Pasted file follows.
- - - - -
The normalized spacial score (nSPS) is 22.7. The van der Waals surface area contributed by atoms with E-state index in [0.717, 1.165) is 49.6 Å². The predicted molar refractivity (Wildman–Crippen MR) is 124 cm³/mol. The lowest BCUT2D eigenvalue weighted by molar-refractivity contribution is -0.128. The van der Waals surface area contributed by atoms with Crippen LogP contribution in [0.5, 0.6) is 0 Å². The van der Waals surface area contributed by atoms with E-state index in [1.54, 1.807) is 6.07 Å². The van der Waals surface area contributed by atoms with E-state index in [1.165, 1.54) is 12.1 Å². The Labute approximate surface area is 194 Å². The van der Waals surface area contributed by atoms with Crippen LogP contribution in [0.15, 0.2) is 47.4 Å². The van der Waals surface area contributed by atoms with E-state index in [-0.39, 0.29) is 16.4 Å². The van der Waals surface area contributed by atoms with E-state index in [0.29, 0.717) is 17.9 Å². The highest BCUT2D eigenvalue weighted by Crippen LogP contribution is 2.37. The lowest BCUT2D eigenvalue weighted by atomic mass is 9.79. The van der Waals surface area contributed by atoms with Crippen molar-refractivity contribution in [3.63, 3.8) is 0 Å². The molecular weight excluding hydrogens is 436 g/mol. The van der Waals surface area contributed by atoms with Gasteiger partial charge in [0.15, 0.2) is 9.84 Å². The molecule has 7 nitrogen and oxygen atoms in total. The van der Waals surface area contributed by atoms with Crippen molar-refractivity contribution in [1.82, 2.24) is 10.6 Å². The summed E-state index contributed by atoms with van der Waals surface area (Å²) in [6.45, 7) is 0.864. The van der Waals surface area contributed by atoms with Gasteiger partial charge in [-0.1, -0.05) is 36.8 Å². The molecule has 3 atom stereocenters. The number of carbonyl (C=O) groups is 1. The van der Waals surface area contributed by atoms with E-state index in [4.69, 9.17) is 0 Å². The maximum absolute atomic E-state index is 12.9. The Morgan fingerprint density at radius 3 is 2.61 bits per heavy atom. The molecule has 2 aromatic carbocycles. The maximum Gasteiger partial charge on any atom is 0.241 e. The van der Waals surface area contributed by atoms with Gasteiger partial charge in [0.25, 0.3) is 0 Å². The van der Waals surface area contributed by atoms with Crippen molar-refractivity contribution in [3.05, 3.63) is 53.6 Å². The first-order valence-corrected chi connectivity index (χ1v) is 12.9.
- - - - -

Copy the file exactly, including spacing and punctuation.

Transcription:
The normalized spacial score (nSPS) is 22.7. The van der Waals surface area contributed by atoms with E-state index in [0.717, 1.165) is 49.6 Å². The predicted molar refractivity (Wildman–Crippen MR) is 124 cm³/mol. The lowest BCUT2D eigenvalue weighted by molar-refractivity contribution is -0.128. The van der Waals surface area contributed by atoms with Crippen LogP contribution in [0.5, 0.6) is 0 Å². The van der Waals surface area contributed by atoms with E-state index in [1.54, 1.807) is 6.07 Å². The van der Waals surface area contributed by atoms with E-state index in [1.165, 1.54) is 12.1 Å². The Labute approximate surface area is 194 Å². The van der Waals surface area contributed by atoms with Crippen LogP contribution in [0.15, 0.2) is 47.4 Å². The van der Waals surface area contributed by atoms with E-state index in [-0.39, 0.29) is 16.4 Å². The van der Waals surface area contributed by atoms with E-state index in [0.29, 0.717) is 17.9 Å². The highest BCUT2D eigenvalue weighted by Crippen LogP contribution is 2.37. The lowest BCUT2D eigenvalue weighted by atomic mass is 9.79. The van der Waals surface area contributed by atoms with Crippen molar-refractivity contribution in [3.63, 3.8) is 0 Å². The molecular weight excluding hydrogens is 436 g/mol. The van der Waals surface area contributed by atoms with Gasteiger partial charge in [0.15, 0.2) is 9.84 Å². The molecule has 7 nitrogen and oxygen atoms in total. The van der Waals surface area contributed by atoms with Crippen molar-refractivity contribution in [1.82, 2.24) is 10.6 Å². The summed E-state index contributed by atoms with van der Waals surface area (Å²) in [6.45, 7) is 0.864. The van der Waals surface area contributed by atoms with Gasteiger partial charge in [-0.1, -0.05) is 36.8 Å². The molecule has 3 atom stereocenters. The number of carbonyl (C=O) groups is 1. The van der Waals surface area contributed by atoms with E-state index in [4.69, 9.17) is 0 Å². The maximum absolute atomic E-state index is 12.9. The Morgan fingerprint density at radius 3 is 2.61 bits per heavy atom. The molecule has 2 aromatic carbocycles. The maximum Gasteiger partial charge on any atom is 0.241 e. The van der Waals surface area contributed by atoms with Gasteiger partial charge in [0.25, 0.3) is 0 Å². The van der Waals surface area contributed by atoms with Crippen molar-refractivity contribution in [3.05, 3.63) is 53.6 Å². The first-order valence-corrected chi connectivity index (χ1v) is 12.9.